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Biden: Trump 'Can't Stop The Violence Because For Years He Has Fomented It'

Democratic presidential nominee Joe Biden denounced President Trump during remarks in Pittsburgh, Pa., on Monday.
Saul Loeb
AFP via Getty Images
Democratic presidential nominee Joe Biden denounced President Trump during remarks in Pittsburgh, Pa., on Monday.

Updated at 3 p.m. ET

Democratic presidential nominee Joe Biden on Monday forcefully pushed back against President Trump's campaign message that voters wouldn't be safe under a Biden administration.

"The simple truth is Donald Trump failed to protect America. So now he's trying to scare America," Biden said in remarks at Carnegie Mellon University in Pittsburgh, Pa.

Biden called Trump power hungry and lambasted the president for what Biden sees as a lack of moral leadership — a common refrain from the former vice president on the campaign trail.

"We are facing multiple crises — crises that, under Donald Trump, keep multiplying," Biden said. "COVID, economic devastation, unwarranted police violence, emboldened white nationalists, a reckoning on race, declining faith in a bright American future. The common thread? An incumbent president who makes things worse, not better. An incumbent president who sows chaos rather than providing order."

Biden's trip to Pennsylvania comes amid national protests in response to police violence and the recent police shooting of Jacob Blake in Kenosha, Wis. That shooting has led to several days of unrest in the city, which resulted in the shooting deaths of two people, allegedly by an armed vigilante. In Portland, Ore., a man was fatally shot during a night of confrontations between Trump supporters and counterprotesters.

"[Trump] can't stop the violence because for years he has fomented it," Biden said. "He may believe mouthing the words 'law and order' makes him strong, but his failure to call on his own supporters to stop acting as an armed militia in this country shows how weak he is."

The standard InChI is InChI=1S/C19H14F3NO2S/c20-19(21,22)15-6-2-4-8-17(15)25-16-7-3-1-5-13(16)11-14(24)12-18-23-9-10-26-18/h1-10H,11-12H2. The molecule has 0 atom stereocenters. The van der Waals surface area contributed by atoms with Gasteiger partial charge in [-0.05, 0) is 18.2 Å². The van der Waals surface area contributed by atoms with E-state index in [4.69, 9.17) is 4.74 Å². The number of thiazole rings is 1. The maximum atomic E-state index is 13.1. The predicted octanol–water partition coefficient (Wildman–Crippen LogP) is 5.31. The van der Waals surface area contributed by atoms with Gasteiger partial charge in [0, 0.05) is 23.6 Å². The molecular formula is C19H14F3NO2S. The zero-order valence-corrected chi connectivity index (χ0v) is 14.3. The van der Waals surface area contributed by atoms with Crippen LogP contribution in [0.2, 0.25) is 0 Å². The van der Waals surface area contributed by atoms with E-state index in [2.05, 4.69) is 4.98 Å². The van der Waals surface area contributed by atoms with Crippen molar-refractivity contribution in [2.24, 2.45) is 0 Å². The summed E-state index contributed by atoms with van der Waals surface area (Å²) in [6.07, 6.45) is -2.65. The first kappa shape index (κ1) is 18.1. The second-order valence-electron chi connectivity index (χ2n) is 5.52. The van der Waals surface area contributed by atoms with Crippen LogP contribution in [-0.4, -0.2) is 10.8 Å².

Trump, who will travel to Latrobe, Pa., on Thursday for a campaign event, apparently watched Biden's remarks and tweeted that in his view, Biden is "blaming the Police far more than he's blaming the Rioters, Anarchists, Agitators, and Looters."

Trump continues to present himself as a " tough on crime" president, a message that was front and center during last week's Republican convention.

In a statement after Biden's remarks, Tim Murtaugh, the Trump campaign communications director, said: "As predicted, Joe Biden today failed to condemn the left-wing mobs burning, looting, and terrorizing American cities."

But Biden indeed double down on an earlier statement condemning violence that's come out of various protests, saying on Monday: "Rioting is not protesting. Looting is not protesting. Setting fires is not protesting. None of this is protesting. It's lawlessness, plain and simple."

He added that those who loot and burn buildings should be prosecuted.

"You know my heart," Biden added in Pittsburgh. "You know my story, my family's story. Ask yourself: Do I look like a radical socialist with a soft spot for rioters? Really? I want a safe America, safe from COVID, safe from crime and looting, safe from racially motivated violence, safe from bad cops."

Biden said Trump looks at instances of violence as his "political lifeline."

"He keeps telling you if only he was president, it wouldn't happen," Biden said. "If he was president, you'd feel safe. Well, he is president, whether he knows it or not. And it is happening. It's getting worse and you know why? Because Donald Trump adds fuel to every fire."

Biden argued he would be able to unite the country and foster healing, saying he would abandon the divisive language Trump uses and get both police and those fighting for racial justice to the table to bring about lasting change.

Biden then seemingly tried to use Trump's tactics against him, saying the real fear Americans feel comes from the destabilization that has happened because of Trump's handling of the coronavirus pandemic, his plans to undermine Social Security programs and his relationship with leaders like Russian President Vladimir Putin.

"Never before has an American president played such a subservient role to a Russian leader. It's not only dangerous, it's humiliating and embarrassing for the rest of the world to see. It weakens us," Biden said.

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Barbara Sprunt is a producer on NPR's Washington desk, where she reports and produces breaking news and feature political content. She formerly produced the NPR Politics Podcast and got her start in radio at as an intern on NPR's Weekend All Things Considered and Tell Me More with Michel Martin. She is an alumnus of the Paul Miller Reporting Fellowship at the National Press Foundation. She is a graduate of American University in Washington, D.C., and a Pennsylvania native.